The full report is titled “Risk Assessment, Genetic Counseling, and Genetic Testing for BRCA-Related Cancer in Women: U.S. Preventive Services Task Force Recommendation Statement.” It is in the 18 February 2014 issue of Annals of Internal Medicine (volume 160, pages 271-281). The author is V.A. Moyer, on behalf of the U.S. Preventive Services Task Force.
This article was published online first at www.annals.org on 24 December 2013.
Assessing the Genetic Risk for BRCA-Related Breast or Ovarian Cancer in Women: Recommendations From the U.S. Preventive Services Task Force. Ann Intern Med. 2014;160:I-16. doi: 10.7326/P14-9008
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Published: Ann Intern Med. 2014;160(4):I-16.
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Rebecca Mueller, Susan M. Domchek, Katherin L. Nathanson
University of Pennsylvania
January 9, 2014
Concerns regarding the USPSTF on BRCA testing
The recently released USPSTF statement on Risk Assessment, Genetic Counseling, and Genetic Testing for BRCA-Related Cancer in Women included important revisions from the draft statement released in April 2013, however it has several limitations. In particular, the exclusion of affected individuals (i.e. those with a personal history of cancer) is problematic. Although the statement notes that affected individuals may be the ideal candidate to undergo BRCA testing via screening of their unaffected relatives, it fails to recognize the preventive benefits associated with identification of genetic risk due to BRCA1/2 in individuals with a history of cancer. Women with a history of breast cancer not only “should be encouraged to discuss further evaluation with their clinician,” but should also have access to the screening and prevention for the second primary cancers that they are at significantly increased risk of developing. Primary providers may be helpful in identification of testing candidates who are no longer followed by oncology professionals. Secondary prevention strategies (particularly risk-reducing oophorectomy) significantly reduce cancer risk and mortality in this population.1 Additionally, this information allows family members to undergo single-site testing for the known mutation, or to avoid genetic testing if no mutation is identified in the affected individual, which is a more cost-effective and rational approach to testing within a family. In addition, the statement fails to recognize:1. That men may derive benefit from genetic testing for mutations in BRCA1/2. Male carriers have higher risks for male breast cancer, prostate cancer, melanoma, and pancreatic cancer. We believe it is inappropriate to exclude men as potential beneficiaries from mutation testing. 2. The challenges of testing women between ages 18-24. In general, specialized screening and prevention options are not initiated in female carriers until age 25.2 Knowing one is at high risk but not yet at the age to be screened should be part of the genetic counseling discussion for when to initiate testing. 3. That more comprehensive BRCA testing, beyond founder mutations, is sometimes indicated in individuals of Jewish ancestry.Finally, we feel that the statement “Evidence is lacking on the effect of intensive screening for BRCA-related cancer on clinical outcomes in women who are BRCA mutation carriers” may be misleading to primary providers. Although there are no randomized studies, there are data to suggest an improvement in stage of diagnosis with intensive breast cancer screening.3 Sincerely, Rebecca Mueller, MS, CGCGenetic Counselor, University of Pennsylvania MacDonald Cancer Risk Evaluation ProgramPhiladelphia, Pennsylvania Rebecca.email@example.comSusan Domchek, MDDirector, Basser Research Center for BRCA, University of Pennsylvania Director, MacDonald Cancer Risk Evaluation ProgramAbramson Cancer CenterPhiladelphia, Pennsylvania Susan.firstname.lastname@example.orgKatherine L. Nathanson, MDAssociate Professor of Medicine, University of Pennsylvania Co-Leader, Cancer Control ProgramChief Oncogenomics PhysicianAbramson Cancer CenterPhiladelphia, Pennsylvania Katherine.email@example.comOn behalf of the University of Pennsylvania MacDonald Cancer Risk Evaluation ProgramReferences: 1 Domchek SM, Friebel TM, Singer CF, Evans DG, Lynch HT, Isaacs C, et al. Association of risk reducing surgery in BRCA1 or BRCA2 mutation carriers with cancer risk and mortality. JAMA. 2010 Sep 1;304(9):967-75.2 National Comprehensive Cancer Network [Internet]. NCCN Clinical Practice Guidelines in Oncology: Genetic/Familial High-Risk Assessment: Breast and Ovarian- Version 4.2013 Hereditary Breast and/or Ovarian Cancer Syndrome, HBOC-A. Accessed online 1-6-2014. http://www.nccn.org/professionals/physician_gls/pdf/genetics_screening.pdf3 Passaperuma K, Warner E, Causer PA, Hill KA, Messner S, Wong JW, et al. Long-term results of screening with magnetic resonance imaging in women with BRCA mutations. Br J Cancer. 2012 Jun 26;107(1):24-30.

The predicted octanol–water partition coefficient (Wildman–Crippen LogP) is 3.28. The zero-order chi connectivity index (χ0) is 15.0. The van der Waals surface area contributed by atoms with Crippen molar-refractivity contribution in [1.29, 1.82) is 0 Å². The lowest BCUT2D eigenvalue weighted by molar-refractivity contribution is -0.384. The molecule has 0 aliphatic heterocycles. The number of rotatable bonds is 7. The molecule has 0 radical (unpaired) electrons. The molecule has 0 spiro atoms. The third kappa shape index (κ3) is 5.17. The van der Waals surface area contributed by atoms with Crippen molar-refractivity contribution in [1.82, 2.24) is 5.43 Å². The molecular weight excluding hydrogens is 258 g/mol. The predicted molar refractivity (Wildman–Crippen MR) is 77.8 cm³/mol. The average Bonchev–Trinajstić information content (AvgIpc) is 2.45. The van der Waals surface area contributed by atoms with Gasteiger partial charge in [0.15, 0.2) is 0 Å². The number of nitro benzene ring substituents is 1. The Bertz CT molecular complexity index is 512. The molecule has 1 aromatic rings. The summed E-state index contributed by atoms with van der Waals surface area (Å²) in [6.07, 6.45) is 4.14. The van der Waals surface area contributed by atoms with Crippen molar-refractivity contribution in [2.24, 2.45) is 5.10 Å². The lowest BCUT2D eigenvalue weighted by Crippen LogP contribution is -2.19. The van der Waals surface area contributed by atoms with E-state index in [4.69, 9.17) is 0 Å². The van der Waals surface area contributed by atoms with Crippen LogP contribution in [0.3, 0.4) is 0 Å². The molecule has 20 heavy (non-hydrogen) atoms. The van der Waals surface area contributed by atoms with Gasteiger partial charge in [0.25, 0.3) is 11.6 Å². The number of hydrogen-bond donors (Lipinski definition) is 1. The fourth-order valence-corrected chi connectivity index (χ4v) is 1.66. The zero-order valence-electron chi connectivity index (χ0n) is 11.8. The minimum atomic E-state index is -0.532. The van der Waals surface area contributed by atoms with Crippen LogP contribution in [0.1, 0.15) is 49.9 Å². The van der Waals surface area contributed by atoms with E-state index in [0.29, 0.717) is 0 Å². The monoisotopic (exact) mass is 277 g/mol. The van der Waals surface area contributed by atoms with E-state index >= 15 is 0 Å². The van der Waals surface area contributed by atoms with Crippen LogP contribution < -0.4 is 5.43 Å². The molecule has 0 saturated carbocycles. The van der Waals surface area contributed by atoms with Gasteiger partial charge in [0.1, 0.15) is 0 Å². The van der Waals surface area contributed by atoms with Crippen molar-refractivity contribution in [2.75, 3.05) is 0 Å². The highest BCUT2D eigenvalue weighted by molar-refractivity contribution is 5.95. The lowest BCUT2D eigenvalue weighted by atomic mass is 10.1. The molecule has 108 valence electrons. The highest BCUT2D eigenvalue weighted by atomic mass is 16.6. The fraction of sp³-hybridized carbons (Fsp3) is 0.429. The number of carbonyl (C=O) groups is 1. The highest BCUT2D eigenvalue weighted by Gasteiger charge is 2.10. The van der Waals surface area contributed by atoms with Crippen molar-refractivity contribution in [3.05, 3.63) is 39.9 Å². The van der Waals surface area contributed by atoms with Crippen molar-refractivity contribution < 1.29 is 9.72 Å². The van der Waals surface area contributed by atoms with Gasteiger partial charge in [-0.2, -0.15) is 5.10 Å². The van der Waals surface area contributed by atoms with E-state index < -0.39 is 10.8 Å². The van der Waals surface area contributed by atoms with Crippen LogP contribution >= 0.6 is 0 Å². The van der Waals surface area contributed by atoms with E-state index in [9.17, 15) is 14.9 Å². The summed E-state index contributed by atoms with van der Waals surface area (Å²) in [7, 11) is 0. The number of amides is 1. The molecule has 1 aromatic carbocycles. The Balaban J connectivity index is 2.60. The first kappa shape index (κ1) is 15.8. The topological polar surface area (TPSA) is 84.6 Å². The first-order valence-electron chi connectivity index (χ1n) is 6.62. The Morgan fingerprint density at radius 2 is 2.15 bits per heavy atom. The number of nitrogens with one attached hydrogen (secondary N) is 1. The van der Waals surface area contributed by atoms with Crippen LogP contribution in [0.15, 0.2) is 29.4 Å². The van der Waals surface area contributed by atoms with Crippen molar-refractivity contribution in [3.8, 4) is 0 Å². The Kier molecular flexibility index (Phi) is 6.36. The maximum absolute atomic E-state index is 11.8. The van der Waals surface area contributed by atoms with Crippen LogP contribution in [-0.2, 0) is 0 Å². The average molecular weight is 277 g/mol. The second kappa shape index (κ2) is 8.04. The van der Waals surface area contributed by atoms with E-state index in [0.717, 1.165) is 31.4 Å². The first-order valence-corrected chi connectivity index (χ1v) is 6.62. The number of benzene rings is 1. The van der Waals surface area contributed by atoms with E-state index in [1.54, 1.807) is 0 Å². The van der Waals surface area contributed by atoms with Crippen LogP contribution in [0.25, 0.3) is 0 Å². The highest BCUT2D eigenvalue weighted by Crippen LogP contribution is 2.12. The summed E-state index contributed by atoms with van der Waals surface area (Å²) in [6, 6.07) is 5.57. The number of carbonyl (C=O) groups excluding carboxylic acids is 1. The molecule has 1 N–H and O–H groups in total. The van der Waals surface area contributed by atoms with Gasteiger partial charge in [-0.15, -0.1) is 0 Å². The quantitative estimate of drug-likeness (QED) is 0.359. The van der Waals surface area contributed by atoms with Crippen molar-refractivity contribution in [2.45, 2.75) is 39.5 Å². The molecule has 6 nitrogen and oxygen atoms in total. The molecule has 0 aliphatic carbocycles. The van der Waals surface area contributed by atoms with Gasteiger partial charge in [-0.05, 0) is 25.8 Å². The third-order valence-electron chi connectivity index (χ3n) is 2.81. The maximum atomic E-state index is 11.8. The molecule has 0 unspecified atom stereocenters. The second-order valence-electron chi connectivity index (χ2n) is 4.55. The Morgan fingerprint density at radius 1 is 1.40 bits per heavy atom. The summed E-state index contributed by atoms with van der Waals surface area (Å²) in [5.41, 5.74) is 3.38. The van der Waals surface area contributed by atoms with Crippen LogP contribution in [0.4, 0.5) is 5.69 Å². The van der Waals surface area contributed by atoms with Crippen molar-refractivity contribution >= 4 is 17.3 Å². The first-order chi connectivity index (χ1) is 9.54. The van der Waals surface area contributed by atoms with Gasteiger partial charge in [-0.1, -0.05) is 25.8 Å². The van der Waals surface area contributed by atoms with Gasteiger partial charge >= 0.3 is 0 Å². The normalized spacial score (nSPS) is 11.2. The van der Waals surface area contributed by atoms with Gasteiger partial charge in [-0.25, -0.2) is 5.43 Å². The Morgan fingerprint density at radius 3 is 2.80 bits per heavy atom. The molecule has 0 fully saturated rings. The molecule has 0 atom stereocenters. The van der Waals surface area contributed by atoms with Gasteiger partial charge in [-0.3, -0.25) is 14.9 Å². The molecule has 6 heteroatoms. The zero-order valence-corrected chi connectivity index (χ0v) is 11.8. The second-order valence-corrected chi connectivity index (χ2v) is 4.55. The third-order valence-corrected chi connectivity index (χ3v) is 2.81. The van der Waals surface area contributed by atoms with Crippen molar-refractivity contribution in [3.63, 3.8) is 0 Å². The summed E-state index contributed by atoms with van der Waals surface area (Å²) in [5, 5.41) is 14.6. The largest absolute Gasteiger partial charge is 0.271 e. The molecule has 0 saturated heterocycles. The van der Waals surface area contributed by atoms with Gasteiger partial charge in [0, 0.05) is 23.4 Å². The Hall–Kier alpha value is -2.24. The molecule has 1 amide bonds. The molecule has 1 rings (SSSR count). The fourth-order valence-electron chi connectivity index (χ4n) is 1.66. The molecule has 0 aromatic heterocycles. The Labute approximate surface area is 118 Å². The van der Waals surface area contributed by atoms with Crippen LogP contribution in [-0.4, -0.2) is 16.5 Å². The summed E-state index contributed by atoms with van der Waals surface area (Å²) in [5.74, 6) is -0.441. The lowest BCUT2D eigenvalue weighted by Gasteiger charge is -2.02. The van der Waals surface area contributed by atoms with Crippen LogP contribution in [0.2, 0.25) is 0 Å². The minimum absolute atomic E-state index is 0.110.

Hematology/Oncology, Breast Cancer, Cancer Screening/Prevention, Prevention/Screening.
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